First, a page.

Long Island Coronavirus Cases Hit 18, Expected to Rise

This scanning electron microscope image shows SARS-CoV-2 (round gold objects) emerging from the surface of cells cultured in the lab. SARS-CoV-2, also known as 2019-nCoV, is the virus that causes COVID-19. The virus shown was isolated from a patient in the U.S. Credit: NIAID-RML

The number of patients who tested positive for the coronavirus on Long Island increased to 18 and is expected to continued to rise, officials announced Monday morning.

Update: Coronavirus Cases on Long Island Increase To 20

The number of cases in Nassau County increased from five to 17 since Sunday morning, although officials noted that the speedy increase is partly due to the Northwell Health Imaging at the Center for Advanced Medicine being authorized to conduct coronavirus tests, creating a quicker turnaround time. Suffolk County officials say they still have one coronavirus case and one person who was in contact with that patient is quarantined. Disease detectives are tracking the contacts of each patient.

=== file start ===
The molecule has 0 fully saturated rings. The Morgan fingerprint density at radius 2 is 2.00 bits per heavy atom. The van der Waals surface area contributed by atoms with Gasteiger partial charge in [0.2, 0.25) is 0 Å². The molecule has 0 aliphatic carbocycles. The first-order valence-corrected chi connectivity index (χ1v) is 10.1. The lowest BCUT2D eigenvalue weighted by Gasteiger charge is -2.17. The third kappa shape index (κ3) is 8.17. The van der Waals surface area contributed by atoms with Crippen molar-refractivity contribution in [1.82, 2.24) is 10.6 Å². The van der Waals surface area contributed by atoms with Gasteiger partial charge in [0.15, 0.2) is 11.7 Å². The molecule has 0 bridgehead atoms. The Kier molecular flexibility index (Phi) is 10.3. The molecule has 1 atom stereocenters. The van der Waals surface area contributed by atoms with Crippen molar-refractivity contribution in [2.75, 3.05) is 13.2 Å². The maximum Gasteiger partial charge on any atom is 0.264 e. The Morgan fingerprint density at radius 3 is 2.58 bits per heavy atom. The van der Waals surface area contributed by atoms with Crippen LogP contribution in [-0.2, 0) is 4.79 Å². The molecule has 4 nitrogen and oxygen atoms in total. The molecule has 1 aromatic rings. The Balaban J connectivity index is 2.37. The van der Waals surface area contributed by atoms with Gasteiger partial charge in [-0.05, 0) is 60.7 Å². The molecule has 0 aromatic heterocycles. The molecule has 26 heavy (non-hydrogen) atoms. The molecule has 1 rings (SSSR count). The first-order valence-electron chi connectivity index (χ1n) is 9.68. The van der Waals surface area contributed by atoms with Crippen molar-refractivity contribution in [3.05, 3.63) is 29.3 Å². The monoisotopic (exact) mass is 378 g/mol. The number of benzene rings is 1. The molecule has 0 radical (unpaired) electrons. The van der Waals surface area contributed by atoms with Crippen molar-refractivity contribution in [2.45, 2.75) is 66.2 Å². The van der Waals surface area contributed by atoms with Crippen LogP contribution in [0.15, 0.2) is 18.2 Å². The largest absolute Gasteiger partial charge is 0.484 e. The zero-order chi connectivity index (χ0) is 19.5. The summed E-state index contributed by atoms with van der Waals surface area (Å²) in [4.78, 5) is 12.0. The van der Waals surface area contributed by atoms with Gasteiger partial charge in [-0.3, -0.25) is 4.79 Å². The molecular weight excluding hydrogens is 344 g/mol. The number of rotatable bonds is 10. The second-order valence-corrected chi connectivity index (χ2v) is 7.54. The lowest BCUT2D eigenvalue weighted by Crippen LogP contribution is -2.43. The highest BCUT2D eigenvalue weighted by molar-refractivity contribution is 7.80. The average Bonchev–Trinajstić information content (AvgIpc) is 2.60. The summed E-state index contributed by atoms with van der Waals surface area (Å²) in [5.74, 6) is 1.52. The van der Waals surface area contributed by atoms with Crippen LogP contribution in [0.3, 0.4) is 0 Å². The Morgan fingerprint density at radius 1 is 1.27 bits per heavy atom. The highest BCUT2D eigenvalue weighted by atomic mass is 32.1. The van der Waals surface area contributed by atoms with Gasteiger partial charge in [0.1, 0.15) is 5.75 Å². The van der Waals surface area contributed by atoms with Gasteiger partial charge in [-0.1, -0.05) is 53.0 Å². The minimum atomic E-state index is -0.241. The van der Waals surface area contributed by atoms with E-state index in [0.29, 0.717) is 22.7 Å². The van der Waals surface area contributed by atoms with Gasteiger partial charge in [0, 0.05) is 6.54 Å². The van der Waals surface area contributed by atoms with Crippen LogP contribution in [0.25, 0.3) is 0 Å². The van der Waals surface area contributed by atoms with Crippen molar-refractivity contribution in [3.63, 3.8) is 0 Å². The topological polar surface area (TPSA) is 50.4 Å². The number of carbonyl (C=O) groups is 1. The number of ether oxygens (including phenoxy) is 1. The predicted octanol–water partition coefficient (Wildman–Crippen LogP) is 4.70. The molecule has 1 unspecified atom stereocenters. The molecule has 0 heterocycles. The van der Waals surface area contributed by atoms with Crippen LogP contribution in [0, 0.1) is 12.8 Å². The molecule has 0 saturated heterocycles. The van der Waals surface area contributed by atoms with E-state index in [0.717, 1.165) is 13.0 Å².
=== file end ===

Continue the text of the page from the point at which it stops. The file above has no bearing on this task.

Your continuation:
“Our No. 1 priority is the health of our residents,” Nassau County Executive Laura Curran told reporters Monday during a news conference in Mineola.

The development came as the number of cases in New York State increased to 142 and topped 500 nationwide, including 22 deaths. The new LI total does no include an Uber driver from Queens who New York City officials said had driven around LI.

Hofstra University and the Shoreham-Wading River School District cancelled classes Monday as a precaution. That came after a Hofstra student who attended a conference with a coronavirus patient came down with repertory illness symptoms. And a Shoreham-Wading River school employee reported their spouse may have the coronavirus.

To show just how quickly the number of cases is increasing, at 9:30 a.m. Curran announced cases increased from five to 13. About an hour later during a county legislature health committee hearing on coronavirus preparedness, Nassau County Health Commissioner Dr. Lawrence Eisenstein told the panel that there were now 17 cases. And shortly before noon, Gov. Andrew Cuomo reiterated that cases will only go up as tests continue with efforts to contain the outbreak.

Dr. Eisenstein urged the public to not panic, but cautioned those with compromised immune systems should avoid large crowds.

“I want us to continue to go about our lives, but use common sense,” he said.